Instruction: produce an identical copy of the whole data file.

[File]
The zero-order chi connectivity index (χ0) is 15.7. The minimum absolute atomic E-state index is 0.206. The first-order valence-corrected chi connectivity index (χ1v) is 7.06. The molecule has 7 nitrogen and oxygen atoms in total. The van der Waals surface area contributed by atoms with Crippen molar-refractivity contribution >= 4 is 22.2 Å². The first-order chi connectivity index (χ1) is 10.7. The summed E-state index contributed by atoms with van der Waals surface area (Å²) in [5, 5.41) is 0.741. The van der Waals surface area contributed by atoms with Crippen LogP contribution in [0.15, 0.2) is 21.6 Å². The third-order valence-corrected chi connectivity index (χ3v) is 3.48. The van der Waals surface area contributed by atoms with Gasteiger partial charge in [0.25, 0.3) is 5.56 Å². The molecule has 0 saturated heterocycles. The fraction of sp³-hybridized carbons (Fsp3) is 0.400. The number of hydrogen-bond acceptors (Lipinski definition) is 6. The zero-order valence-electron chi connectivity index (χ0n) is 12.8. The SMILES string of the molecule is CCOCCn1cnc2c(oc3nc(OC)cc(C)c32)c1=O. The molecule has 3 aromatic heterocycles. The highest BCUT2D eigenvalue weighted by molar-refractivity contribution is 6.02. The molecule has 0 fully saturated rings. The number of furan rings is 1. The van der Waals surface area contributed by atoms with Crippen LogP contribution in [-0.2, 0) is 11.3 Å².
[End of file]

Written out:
The zero-order chi connectivity index (χ0) is 15.7. The minimum absolute atomic E-state index is 0.206. The first-order valence-corrected chi connectivity index (χ1v) is 7.06. The molecule has 7 nitrogen and oxygen atoms in total. The van der Waals surface area contributed by atoms with Crippen molar-refractivity contribution >= 4 is 22.2 Å². The first-order chi connectivity index (χ1) is 10.7. The summed E-state index contributed by atoms with van der Waals surface area (Å²) in [5, 5.41) is 0.741. The van der Waals surface area contributed by atoms with Crippen LogP contribution in [0.15, 0.2) is 21.6 Å². The third-order valence-corrected chi connectivity index (χ3v) is 3.48. The van der Waals surface area contributed by atoms with Gasteiger partial charge in [0.25, 0.3) is 5.56 Å². The molecule has 0 saturated heterocycles. The fraction of sp³-hybridized carbons (Fsp3) is 0.400. The number of hydrogen-bond acceptors (Lipinski definition) is 6. The zero-order valence-electron chi connectivity index (χ0n) is 12.8. The SMILES string of the molecule is CCOCCn1cnc2c(oc3nc(OC)cc(C)c32)c1=O. The molecule has 3 aromatic heterocycles. The highest BCUT2D eigenvalue weighted by molar-refractivity contribution is 6.02. The molecule has 0 fully saturated rings. The number of furan rings is 1. The van der Waals surface area contributed by atoms with Crippen LogP contribution in [-0.2, 0) is 11.3 Å².